AK - NOAA finds critically endangered whales near Kodiak Island

Right whales are so named because they are the “right” whale to hunt. They’re known for being slow-moving, and they float on the surface after being killed.

Jessica Crance is a Research Biologist at the Marine Mammal Lab at the Alaska Fisheries Science Center.

“They became the target of whaling in the 1800s. That, and it’s estimated that between 26,000 and 37,000 animals were taken in only a handful of decades. And then they became the target of illegal Soviet whaling in the 1960s,” Crance said.

“And that decimated what was left of the population and brought them down to what we think are their current numbers.”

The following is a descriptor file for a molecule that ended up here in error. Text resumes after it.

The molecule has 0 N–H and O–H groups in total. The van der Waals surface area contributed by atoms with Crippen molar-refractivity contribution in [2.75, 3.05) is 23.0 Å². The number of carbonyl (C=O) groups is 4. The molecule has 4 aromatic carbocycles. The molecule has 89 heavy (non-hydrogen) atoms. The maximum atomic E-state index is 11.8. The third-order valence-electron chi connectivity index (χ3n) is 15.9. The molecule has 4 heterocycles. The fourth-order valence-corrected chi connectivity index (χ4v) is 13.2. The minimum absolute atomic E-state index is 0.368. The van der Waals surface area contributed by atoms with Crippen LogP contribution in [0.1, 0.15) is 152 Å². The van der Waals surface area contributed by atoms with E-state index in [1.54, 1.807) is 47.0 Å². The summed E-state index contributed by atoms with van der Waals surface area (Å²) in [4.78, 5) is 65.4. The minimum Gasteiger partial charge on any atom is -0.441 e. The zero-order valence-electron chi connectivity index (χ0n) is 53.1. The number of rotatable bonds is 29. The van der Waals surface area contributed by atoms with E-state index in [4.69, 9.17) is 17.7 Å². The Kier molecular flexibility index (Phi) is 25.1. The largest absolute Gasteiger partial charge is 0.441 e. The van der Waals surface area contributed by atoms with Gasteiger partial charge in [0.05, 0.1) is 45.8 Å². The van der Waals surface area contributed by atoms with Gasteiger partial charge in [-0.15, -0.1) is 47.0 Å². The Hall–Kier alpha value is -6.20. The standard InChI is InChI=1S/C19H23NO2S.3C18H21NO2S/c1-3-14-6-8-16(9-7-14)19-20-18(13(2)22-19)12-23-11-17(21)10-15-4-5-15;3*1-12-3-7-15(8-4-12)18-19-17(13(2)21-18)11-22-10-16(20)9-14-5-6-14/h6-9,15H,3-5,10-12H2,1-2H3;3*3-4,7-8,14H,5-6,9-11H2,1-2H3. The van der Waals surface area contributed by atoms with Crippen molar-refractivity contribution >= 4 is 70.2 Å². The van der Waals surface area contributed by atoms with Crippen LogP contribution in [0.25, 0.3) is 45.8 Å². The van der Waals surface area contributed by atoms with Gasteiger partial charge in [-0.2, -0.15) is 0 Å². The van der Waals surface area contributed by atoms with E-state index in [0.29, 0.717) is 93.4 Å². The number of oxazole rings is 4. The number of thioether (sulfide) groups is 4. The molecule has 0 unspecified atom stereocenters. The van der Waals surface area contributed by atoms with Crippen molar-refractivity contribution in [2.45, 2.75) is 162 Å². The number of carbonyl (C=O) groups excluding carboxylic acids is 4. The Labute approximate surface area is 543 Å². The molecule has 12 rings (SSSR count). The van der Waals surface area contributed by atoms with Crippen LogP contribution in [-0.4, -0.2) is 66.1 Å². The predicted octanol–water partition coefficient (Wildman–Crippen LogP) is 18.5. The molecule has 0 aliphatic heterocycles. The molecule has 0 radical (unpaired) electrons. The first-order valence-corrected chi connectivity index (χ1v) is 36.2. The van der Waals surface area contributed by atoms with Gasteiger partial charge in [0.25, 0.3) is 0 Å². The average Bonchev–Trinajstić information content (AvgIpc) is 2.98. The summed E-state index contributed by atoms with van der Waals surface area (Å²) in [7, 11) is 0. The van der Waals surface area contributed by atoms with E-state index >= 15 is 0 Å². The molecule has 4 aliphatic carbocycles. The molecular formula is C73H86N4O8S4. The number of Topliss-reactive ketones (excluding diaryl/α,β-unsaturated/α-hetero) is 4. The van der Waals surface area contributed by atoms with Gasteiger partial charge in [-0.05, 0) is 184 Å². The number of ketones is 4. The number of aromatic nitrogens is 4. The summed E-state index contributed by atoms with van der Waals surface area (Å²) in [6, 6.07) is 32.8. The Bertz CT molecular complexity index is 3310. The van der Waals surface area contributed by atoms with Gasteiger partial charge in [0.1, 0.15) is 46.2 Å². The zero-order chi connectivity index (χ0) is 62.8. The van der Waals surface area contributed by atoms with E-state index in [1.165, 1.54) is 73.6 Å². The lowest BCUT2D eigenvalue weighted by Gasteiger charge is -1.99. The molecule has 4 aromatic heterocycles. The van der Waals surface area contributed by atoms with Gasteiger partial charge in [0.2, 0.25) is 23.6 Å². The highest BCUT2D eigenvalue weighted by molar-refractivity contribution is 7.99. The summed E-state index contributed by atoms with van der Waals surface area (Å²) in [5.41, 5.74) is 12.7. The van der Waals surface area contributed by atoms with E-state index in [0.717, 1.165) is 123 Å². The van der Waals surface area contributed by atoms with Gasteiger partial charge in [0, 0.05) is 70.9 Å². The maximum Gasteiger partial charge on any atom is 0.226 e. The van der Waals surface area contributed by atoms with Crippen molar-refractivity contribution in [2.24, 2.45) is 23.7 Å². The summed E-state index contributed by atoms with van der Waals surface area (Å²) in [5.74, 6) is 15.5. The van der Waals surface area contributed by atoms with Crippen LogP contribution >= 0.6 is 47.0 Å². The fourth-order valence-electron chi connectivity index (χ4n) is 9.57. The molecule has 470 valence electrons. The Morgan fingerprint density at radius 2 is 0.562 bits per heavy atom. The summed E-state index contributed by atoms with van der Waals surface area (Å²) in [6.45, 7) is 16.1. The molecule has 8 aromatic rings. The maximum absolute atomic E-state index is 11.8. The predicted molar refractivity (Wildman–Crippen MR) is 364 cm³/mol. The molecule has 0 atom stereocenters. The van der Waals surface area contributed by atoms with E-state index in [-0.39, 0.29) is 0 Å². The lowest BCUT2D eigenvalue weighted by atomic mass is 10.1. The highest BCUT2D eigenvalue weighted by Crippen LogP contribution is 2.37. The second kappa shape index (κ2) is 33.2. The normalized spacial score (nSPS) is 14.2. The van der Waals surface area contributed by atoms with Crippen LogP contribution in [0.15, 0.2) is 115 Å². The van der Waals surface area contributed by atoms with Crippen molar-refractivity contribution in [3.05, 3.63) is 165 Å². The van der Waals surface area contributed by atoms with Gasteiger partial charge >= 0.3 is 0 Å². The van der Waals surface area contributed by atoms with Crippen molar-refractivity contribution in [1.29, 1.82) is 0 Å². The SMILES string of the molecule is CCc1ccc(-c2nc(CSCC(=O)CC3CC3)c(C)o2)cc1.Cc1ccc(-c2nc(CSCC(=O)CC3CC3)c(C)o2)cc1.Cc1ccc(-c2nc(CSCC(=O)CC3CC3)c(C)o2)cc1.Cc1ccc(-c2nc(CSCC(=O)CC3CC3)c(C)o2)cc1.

According to NOAA, there are about 30 members of the Eastern Group of North Pacific right whales left in the wild. They live in Alaska waters, and there are only a handful of sightings in a decade. But last month, survey vessels encountered two different groups of right whales, each with two different individuals. That may not sound like much, but those four whales make up over 10% of Alaska’s right whale population.

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